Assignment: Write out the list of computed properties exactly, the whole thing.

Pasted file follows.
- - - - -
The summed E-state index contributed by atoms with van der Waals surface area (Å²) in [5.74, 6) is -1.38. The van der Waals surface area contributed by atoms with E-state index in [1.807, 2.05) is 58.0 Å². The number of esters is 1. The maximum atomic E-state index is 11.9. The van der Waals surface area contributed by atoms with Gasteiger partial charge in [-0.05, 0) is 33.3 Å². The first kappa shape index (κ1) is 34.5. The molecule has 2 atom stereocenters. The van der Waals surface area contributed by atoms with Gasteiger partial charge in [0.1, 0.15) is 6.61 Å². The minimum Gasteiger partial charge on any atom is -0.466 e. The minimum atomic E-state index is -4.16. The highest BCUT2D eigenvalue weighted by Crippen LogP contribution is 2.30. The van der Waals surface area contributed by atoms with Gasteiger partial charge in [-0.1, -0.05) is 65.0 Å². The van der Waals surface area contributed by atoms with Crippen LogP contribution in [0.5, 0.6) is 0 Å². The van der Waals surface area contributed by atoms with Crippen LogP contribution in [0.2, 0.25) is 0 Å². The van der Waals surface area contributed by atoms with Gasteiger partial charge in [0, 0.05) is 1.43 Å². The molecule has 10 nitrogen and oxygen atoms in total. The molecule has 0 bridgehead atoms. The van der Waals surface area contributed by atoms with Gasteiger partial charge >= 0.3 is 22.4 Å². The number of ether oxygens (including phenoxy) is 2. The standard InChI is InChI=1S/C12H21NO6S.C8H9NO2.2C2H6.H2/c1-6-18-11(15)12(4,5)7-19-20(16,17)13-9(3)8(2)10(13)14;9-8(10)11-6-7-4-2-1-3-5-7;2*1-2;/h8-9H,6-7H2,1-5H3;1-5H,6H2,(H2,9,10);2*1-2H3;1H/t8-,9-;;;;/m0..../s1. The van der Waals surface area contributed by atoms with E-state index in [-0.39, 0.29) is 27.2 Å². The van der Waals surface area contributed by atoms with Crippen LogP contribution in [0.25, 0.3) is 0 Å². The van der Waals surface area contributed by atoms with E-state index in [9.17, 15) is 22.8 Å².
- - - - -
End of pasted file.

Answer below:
The summed E-state index contributed by atoms with van der Waals surface area (Å²) in [5.74, 6) is -1.38. The van der Waals surface area contributed by atoms with E-state index in [1.807, 2.05) is 58.0 Å². The number of esters is 1. The maximum atomic E-state index is 11.9. The van der Waals surface area contributed by atoms with Gasteiger partial charge in [-0.05, 0) is 33.3 Å². The first kappa shape index (κ1) is 34.5. The molecule has 2 atom stereocenters. The van der Waals surface area contributed by atoms with Gasteiger partial charge in [0.1, 0.15) is 6.61 Å². The minimum Gasteiger partial charge on any atom is -0.466 e. The minimum atomic E-state index is -4.16. The highest BCUT2D eigenvalue weighted by Crippen LogP contribution is 2.30. The van der Waals surface area contributed by atoms with Gasteiger partial charge in [-0.1, -0.05) is 65.0 Å². The van der Waals surface area contributed by atoms with Crippen LogP contribution in [0.5, 0.6) is 0 Å². The van der Waals surface area contributed by atoms with Crippen LogP contribution in [0.2, 0.25) is 0 Å². The van der Waals surface area contributed by atoms with Gasteiger partial charge in [0, 0.05) is 1.43 Å². The molecule has 10 nitrogen and oxygen atoms in total. The molecule has 0 bridgehead atoms. The van der Waals surface area contributed by atoms with Gasteiger partial charge >= 0.3 is 22.4 Å². The number of ether oxygens (including phenoxy) is 2. The standard InChI is InChI=1S/C12H21NO6S.C8H9NO2.2C2H6.H2/c1-6-18-11(15)12(4,5)7-19-20(16,17)13-9(3)8(2)10(13)14;9-8(10)11-6-7-4-2-1-3-5-7;2*1-2;/h8-9H,6-7H2,1-5H3;1-5H,6H2,(H2,9,10);2*1-2H3;1H/t8-,9-;;;;/m0..../s1. The van der Waals surface area contributed by atoms with E-state index in [-0.39, 0.29) is 27.2 Å². The van der Waals surface area contributed by atoms with Crippen LogP contribution in [0.25, 0.3) is 0 Å². The van der Waals surface area contributed by atoms with E-state index in [9.17, 15) is 22.8 Å².